My $96 Weekly Oil Dividend
by Charlie Epstein (comments: 0) |
In January 2008 the price of a barrel of crude oil hit $100. It hit its record high of $142/ barrel in July 2008. From 2008- 2014 oil prices bounced between $80-$100 per barrel. During that time, the global economy continued to expand.
Here in this country, in spite of $3-$4 a gallon of gas at the pump, employment went down, more consumers chose to go out to eat, bought more cars, stood in line at Starbucks, Chipotle, and McDonalds and keep the economy expanding and pumping along.
It was not until January of 2014 that crude oil prices dropped by one-third to $60 a barrel, as US Shale Oil fracking production began to gain traction in the world markets. Fracking is another technology innovation that has made oil production faster, easier, cheaper and bigger.
In January 2016 crude oil fell to its lowest level in eleven years, to $32 a barrel. As I write, Feb 15, 2016 oil stands at $28 a barrel world wide.
With the economic sanctions lifted on Iran, a country that relies on 80% of its economy from oil production, it seems unlikely that the global supply of oil will shrink anytime soon.
Saudi Arabia, the largest producer of oil in the middle east, has already signaled its fear of Iran becoming the dominant power in the region. As such, Iran has made it known that it will not cut its oil production anytime soon. With a Sovereign Wealth Fund in excess of $700 billion US dollars, the Saudis can continue to produce oil at less than $30 a barrel and still maintain the spending it has committed for its own economy. Oil dependent economies like Russia and Venezuela would be hard pressed to stop pumping oil, given the fragility of their economies.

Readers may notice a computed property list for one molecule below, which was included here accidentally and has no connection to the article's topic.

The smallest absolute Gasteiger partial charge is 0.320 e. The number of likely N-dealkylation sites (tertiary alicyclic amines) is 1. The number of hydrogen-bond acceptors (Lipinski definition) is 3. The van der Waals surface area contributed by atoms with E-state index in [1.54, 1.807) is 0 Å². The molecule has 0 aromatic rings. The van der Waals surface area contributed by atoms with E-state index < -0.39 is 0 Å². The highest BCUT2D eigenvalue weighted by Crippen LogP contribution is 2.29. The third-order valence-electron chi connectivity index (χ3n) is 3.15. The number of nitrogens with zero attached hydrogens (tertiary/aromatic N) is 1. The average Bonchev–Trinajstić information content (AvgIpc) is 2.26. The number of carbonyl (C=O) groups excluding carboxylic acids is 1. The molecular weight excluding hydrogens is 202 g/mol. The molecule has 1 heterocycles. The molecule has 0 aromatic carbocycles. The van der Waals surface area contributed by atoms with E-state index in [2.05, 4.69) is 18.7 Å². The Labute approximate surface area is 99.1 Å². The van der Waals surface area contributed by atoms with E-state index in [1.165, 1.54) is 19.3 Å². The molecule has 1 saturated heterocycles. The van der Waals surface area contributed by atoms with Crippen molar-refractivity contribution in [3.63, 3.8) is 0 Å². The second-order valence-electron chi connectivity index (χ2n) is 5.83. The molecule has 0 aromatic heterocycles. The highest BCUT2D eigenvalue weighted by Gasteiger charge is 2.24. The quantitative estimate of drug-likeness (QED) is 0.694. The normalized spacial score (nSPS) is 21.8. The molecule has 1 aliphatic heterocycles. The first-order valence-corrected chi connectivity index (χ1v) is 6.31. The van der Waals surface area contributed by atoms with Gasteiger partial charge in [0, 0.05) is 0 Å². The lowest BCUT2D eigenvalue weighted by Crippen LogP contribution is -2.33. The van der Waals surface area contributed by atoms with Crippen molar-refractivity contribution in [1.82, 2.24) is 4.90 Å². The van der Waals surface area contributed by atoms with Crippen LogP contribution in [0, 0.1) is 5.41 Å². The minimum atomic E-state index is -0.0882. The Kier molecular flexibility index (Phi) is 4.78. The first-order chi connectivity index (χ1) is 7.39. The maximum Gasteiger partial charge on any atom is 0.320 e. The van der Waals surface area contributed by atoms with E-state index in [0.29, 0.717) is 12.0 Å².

For now cheap oil- in real dollar terms- seems a long term play.
Economists in the US have projected this to mean a $60 billion dollar dividend to working Americans at the pump this year.
What does that mean to the average consumer?
My $96 weekly oil dividend
Yesterday I went to the gas station to fill my gas guzzling LR4 Range Rover. When gas was over $4 at the pump it cost me over $82 to fill my 19.5 gallon urban assault vehicle.
Today, at $1.73 (Western Mass gas rates) I paid $33.73. A $48 savings.
Multiply that by 2 (number times per week I average at the pump) = $96.
Times 52 weeks= $4,992 per year savings.
Your Personal Oil Dividend
Now I recommend you do the same calculation for yourself to determine your current weekly oil dividend.
What are you planning to do with yours?
You could save it...or
You could spend it...or
You could invest it.
Right now economists say, we the consumer are saving more of it than we are spending, or investing....and that is rattling the global stock market, among other economic issues, driving the markets down for the first time in 8 years.
Many economists believe the oil dividend of which I speak will eventually translate into a 0.50%-1.00% increase in US GDP, as consumers start feeling the "wealth effect" of their oil dividend, and rather than save it, or pay down their debts, they will do what the consumer is so good at....spend, spend, spend!
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Charlie believes the cornerstone of creating success with your finances and your life, is to act like an entrepreneur! Eliminating an "entitlement mentality" and taking control of your life's choices and personal finances are the first steps to igniting and aligning your passions with your finances.